There is the Export Expansion Grant (EEG) introduced by the Obasanjo administration to encourage manufacturing for export. Obasanjo suspended the fund just after he initiated it. His reason was that it was being abused. Stakeholders advised him not to throw away the baby with the bath water. They urged him to fish out the bad eggs and exclude them from the grant. But he just suspended it and no EEG was granted to manufacturers till the end of the Obasanjo administration in 2007. Jonathan has revived the grant and has been handing it to exporters although it now takes some time to get to operators due to the painstaking compilation process to prevent fraud. So many manufacturers are now encouraged to produce for the export market, thus earning foreign exchange for the country. Nigerian manufactured goods are now all over the west coast and beyond, thanks to the EEG.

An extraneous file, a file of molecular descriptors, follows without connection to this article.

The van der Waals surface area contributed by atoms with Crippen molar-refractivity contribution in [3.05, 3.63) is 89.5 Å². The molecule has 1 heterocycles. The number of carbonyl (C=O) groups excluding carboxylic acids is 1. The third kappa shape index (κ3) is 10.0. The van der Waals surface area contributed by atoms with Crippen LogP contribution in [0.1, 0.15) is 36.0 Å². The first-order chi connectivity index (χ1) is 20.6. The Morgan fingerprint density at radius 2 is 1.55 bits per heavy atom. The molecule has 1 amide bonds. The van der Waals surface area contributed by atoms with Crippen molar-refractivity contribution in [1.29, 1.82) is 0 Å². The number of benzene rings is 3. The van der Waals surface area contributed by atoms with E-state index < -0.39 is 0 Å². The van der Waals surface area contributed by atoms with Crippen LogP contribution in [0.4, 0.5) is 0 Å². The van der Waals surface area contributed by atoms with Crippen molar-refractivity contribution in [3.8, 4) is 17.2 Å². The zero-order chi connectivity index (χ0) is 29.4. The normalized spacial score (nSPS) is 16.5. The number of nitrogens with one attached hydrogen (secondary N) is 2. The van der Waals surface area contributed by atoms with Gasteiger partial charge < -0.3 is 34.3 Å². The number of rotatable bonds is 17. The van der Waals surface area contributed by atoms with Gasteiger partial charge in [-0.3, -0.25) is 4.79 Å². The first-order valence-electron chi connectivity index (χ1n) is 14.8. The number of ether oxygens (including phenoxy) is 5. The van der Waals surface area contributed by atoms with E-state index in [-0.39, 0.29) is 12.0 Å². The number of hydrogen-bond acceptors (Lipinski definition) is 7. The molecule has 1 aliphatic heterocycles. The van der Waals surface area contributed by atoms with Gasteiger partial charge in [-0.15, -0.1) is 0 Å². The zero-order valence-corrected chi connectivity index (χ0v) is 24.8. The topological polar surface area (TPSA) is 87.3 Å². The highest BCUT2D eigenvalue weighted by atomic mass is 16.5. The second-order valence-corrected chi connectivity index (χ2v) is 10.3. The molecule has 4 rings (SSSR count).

Manufacturers have increased production; more jobs are being created for our youths on a daily basis.
A N200 billion Commercial Agriculture Credit Scheme (CACS) was introduced by the Yar’Adua administration but was hardly implemented. The Jonathan administration has now fully implemented it, helping hundreds of farmers to set up agro-allied industries. A N10 billion rice processing fund was introduced by the Obasanjo administration in 2002 but never implemented. This administration has also fully implemented this. A couple of rice mills have taken off across the country after benefiting from this fund. Many others are getting set to join after benefitting from the rice fund.